It looks even worse in the long run. The Social Security Board of Trustees reports that over the next 75 years, the program will be underfunded by $13.9 trillion. To make Social Security solvent over this period would require an immediate and permanent payroll tax increase (today) of 2.78 percent of overall wages — which raises the average Social Security payroll tax bite by 25 percent. Alternatively, Congress could cut benefits by 17 percent. A mix of both tax increases and benefit cuts is obviously an option. No meaningful reform will be painless, and waiting only makes fixing the problem harder.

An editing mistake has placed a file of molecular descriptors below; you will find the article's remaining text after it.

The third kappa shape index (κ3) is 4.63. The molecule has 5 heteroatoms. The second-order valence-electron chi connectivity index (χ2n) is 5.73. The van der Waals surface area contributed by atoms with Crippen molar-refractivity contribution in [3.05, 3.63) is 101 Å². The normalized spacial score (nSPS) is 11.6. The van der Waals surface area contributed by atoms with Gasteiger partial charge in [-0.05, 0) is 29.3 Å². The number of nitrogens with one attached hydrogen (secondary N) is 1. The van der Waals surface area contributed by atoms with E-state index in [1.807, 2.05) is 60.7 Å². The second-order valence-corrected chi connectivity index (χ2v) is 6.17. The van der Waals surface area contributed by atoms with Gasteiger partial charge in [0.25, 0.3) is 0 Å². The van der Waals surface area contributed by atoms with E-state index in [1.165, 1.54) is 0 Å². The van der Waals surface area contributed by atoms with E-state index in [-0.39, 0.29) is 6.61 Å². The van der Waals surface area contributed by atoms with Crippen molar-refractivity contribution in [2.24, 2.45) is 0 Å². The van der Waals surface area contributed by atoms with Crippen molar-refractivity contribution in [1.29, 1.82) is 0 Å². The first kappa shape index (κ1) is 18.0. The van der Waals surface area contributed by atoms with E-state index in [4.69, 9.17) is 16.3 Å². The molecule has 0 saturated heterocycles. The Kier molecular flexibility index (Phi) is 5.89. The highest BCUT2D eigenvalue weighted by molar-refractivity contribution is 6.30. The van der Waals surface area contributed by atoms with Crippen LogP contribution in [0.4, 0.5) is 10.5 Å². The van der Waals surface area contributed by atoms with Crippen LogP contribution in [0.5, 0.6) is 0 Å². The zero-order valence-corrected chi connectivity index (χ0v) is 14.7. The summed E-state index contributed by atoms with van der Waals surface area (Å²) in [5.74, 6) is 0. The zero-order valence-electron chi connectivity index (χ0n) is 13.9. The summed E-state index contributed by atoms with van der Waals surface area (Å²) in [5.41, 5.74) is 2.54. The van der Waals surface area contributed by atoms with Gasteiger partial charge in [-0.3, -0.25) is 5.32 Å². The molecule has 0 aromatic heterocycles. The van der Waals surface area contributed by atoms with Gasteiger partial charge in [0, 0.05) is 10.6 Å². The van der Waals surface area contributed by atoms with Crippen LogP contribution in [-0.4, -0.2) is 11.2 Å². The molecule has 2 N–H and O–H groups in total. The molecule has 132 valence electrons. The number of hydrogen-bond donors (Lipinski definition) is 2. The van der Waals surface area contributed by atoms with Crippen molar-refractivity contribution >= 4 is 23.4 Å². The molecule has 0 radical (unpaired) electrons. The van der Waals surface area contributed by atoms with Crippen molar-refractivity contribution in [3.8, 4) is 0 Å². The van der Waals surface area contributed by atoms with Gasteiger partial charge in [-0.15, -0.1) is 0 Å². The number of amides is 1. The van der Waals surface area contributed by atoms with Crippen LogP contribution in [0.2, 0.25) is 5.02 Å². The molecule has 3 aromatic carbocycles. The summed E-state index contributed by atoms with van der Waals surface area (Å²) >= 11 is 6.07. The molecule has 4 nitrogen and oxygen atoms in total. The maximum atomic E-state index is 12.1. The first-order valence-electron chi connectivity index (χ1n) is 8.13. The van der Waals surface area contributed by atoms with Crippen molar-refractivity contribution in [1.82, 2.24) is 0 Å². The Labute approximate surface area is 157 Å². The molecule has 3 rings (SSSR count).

We can have trade that is run by the actual buyers and sellers of goods and services. Or we can have trade that is run by politicians.